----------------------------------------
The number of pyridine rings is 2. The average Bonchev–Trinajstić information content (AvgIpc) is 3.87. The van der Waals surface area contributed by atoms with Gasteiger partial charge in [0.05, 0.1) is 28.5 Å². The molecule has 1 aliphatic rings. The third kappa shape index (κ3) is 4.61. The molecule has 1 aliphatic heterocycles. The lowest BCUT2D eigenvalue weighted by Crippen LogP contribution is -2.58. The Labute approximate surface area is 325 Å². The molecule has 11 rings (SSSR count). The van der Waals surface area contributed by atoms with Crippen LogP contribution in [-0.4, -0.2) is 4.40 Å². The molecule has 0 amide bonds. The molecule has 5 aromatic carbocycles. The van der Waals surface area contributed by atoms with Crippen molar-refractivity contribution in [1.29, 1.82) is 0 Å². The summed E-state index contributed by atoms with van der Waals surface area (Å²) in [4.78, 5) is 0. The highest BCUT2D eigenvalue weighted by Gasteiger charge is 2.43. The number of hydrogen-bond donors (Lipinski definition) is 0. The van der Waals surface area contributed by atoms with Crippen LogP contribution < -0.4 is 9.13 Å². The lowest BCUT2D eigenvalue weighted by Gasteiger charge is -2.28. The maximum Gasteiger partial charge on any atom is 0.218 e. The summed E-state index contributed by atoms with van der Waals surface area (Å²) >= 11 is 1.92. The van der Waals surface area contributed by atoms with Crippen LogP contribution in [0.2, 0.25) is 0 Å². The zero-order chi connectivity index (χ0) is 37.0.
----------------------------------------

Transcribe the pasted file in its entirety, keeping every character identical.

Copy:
The number of pyridine rings is 2. The average Bonchev–Trinajstić information content (AvgIpc) is 3.87. The van der Waals surface area contributed by atoms with Gasteiger partial charge in [0.05, 0.1) is 28.5 Å². The molecule has 1 aliphatic rings. The third kappa shape index (κ3) is 4.61. The molecule has 1 aliphatic heterocycles. The lowest BCUT2D eigenvalue weighted by Crippen LogP contribution is -2.58. The Labute approximate surface area is 325 Å². The molecule has 11 rings (SSSR count). The van der Waals surface area contributed by atoms with Crippen LogP contribution in [-0.4, -0.2) is 4.40 Å². The molecule has 0 amide bonds. The molecule has 5 aromatic carbocycles. The van der Waals surface area contributed by atoms with Crippen molar-refractivity contribution in [1.29, 1.82) is 0 Å². The summed E-state index contributed by atoms with van der Waals surface area (Å²) in [4.78, 5) is 0. The highest BCUT2D eigenvalue weighted by Gasteiger charge is 2.43. The number of hydrogen-bond donors (Lipinski definition) is 0. The van der Waals surface area contributed by atoms with Crippen LogP contribution < -0.4 is 9.13 Å². The lowest BCUT2D eigenvalue weighted by Gasteiger charge is -2.28. The maximum Gasteiger partial charge on any atom is 0.218 e. The summed E-state index contributed by atoms with van der Waals surface area (Å²) >= 11 is 1.92. The van der Waals surface area contributed by atoms with Crippen LogP contribution in [0.2, 0.25) is 0 Å². The zero-order chi connectivity index (χ0) is 37.0.